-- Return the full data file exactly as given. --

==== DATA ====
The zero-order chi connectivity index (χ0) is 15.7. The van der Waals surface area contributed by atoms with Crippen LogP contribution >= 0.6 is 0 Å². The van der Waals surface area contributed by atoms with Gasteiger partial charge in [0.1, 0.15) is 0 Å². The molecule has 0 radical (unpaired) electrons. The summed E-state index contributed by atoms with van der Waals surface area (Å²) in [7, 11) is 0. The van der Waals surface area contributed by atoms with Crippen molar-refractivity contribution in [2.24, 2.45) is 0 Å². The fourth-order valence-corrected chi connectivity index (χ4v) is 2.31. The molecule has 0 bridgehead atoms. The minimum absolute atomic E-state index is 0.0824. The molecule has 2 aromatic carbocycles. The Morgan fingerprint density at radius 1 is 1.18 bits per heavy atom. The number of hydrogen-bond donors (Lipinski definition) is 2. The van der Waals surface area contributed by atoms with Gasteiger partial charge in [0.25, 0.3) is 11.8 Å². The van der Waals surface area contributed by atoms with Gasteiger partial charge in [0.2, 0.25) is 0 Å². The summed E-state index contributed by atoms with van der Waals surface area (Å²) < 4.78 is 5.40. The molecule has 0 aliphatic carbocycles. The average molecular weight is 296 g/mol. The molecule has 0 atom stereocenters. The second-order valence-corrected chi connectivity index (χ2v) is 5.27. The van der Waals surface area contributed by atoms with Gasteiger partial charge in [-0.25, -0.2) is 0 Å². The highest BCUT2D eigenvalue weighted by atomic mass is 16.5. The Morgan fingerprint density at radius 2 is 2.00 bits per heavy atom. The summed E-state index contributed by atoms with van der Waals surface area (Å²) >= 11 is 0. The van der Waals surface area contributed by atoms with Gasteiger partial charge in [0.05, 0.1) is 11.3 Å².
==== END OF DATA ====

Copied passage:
The zero-order chi connectivity index (χ0) is 15.7. The van der Waals surface area contributed by atoms with Crippen LogP contribution >= 0.6 is 0 Å². The van der Waals surface area contributed by atoms with Gasteiger partial charge in [0.1, 0.15) is 0 Å². The molecule has 0 radical (unpaired) electrons. The summed E-state index contributed by atoms with van der Waals surface area (Å²) in [7, 11) is 0. The van der Waals surface area contributed by atoms with Crippen molar-refractivity contribution in [2.24, 2.45) is 0 Å². The fourth-order valence-corrected chi connectivity index (χ4v) is 2.31. The molecule has 0 bridgehead atoms. The minimum absolute atomic E-state index is 0.0824. The molecule has 2 aromatic carbocycles. The Morgan fingerprint density at radius 1 is 1.18 bits per heavy atom. The number of hydrogen-bond donors (Lipinski definition) is 2. The van der Waals surface area contributed by atoms with Gasteiger partial charge in [0.25, 0.3) is 11.8 Å². The van der Waals surface area contributed by atoms with Gasteiger partial charge in [0.2, 0.25) is 0 Å². The summed E-state index contributed by atoms with van der Waals surface area (Å²) < 4.78 is 5.40. The molecule has 0 aliphatic carbocycles. The average molecular weight is 296 g/mol. The molecule has 0 atom stereocenters. The second-order valence-corrected chi connectivity index (χ2v) is 5.27. The van der Waals surface area contributed by atoms with Gasteiger partial charge in [-0.25, -0.2) is 0 Å². The highest BCUT2D eigenvalue weighted by atomic mass is 16.5. The Morgan fingerprint density at radius 2 is 2.00 bits per heavy atom. The summed E-state index contributed by atoms with van der Waals surface area (Å²) >= 11 is 0. The van der Waals surface area contributed by atoms with Gasteiger partial charge in [0.05, 0.1) is 11.3 Å².